Things in IoT You Need to Know This Week: January 22 to 26Things in IoT You Need to Know This Week: January 22 to 26
Tesla’s Autopilot is in the clear after federal investigators found no evidence it contributed to a fatal crash.
January 26, 2017
As is often the case, human error was found to be the root cause of a series of incidents involving drivers who crashed while using Autopilot. In other news, lovers of net neutrality found cause for anxiety as an outspoken critic was appointed to lead the FCC, researchers found another way hackers could go after smartphones, Chicago will soon be equipped with smart city kiosks, and Paris flirts with autonomous shuttles.
Tesla’s Autopilot has been cleared of wrongdoing by regulators investigating the fatal May 2016 crash that led to questions about the safety of semiautonomous technologies. The report from the National Highway Traffic Safety Administration (NHTSA) did not identify any flaws in the car’s system, but rather noted that in this crash and others like it, drivers had a tendency to become complacent through over-reliance on the Autopilot system. In the months following the fatal May crash, Tesla has sought to address safety concerns through a series of software updates.
President Trump’s pick to head the Federal Communications Commission (FCC) is causing worries about the future of net-neutrality, the loss of which could spell trouble for the future of IoT. Ajit Pai has been an outspoken critic of net neutrality rules—which prevent Internet service providers from privileging some types of internet traffic over others—and, as head of the FCC would have the power to roll back some of these rules. With the looming possibility for a less free Internet, developers and companies will be forced to find new ways to provide a quality user-experience under new constraints.
Researchers at Georgetown University and the University of California, Berkeley have identified and figured out how to exploit a vulnerability in the voice-activated assistants many of us carry around in our pockets—that Siri’s (or Alexa, or Cortana, etc.) microphone can hear and decipher a louder range of sounds than the human ear. These researchers found a way to record commands, and obscure them to the point that a voice-activated assistant could hear but the human ear could not. While this sounds cool (and the potential for pranking other users is endless) it also highlights the potential danger to user data if safeguards aren’t put in place.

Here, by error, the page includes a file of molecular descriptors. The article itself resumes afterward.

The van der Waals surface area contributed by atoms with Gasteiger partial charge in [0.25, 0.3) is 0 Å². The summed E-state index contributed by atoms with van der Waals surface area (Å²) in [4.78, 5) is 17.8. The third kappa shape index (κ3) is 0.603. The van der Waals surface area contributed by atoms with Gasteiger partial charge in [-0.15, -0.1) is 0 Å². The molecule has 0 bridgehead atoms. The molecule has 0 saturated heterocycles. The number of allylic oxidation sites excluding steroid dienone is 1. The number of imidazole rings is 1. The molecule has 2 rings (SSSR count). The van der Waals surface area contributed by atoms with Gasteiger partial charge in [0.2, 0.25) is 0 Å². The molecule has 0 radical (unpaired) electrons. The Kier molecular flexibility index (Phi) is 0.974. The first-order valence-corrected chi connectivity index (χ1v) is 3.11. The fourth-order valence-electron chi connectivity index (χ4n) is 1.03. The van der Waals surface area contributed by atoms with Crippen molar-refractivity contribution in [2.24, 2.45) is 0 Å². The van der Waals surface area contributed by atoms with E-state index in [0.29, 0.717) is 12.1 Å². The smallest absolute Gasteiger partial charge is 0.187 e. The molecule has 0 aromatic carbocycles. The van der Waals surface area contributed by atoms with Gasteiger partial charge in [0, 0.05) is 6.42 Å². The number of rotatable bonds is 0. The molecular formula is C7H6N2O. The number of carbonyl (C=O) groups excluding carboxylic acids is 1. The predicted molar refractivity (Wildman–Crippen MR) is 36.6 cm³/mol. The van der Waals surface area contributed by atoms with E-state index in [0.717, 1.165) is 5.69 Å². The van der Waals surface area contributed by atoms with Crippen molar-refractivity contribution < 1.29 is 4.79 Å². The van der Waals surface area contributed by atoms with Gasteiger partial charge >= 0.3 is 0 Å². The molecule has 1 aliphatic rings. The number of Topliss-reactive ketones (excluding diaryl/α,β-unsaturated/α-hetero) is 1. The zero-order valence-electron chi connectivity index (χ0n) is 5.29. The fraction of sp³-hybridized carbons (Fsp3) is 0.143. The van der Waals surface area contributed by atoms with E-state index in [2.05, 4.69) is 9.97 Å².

Chicago will be the latest major city to get an IoT upgrade as part of a smart-city pilot project funded by AT&T, using tech from Massachusetts-based Civiq Smartscapes. Much like New York, Chicago will soon be equipped with five interactive Kiosks that will provide free public Wi-Fi access, information about attractions, transportation. Civiq hopes that in the future, the kiosks can also play a role in supporting city infrastructure and public safety.
Self-driving is all the rage these days, and not just in the US. Paris (yes, the one in France), this month is debuting a pair of fully autonomous shuttles that will offer free rides across a single high-traffic bridge between two of the city’s major train stations. While the shuttles may not look exciting (see: video of tiny, slow-moving shuttle), this three-month trial represents efforts around the globe to test and improve upon existing self-driving systems to make the technology safer and more widely available to consumers.
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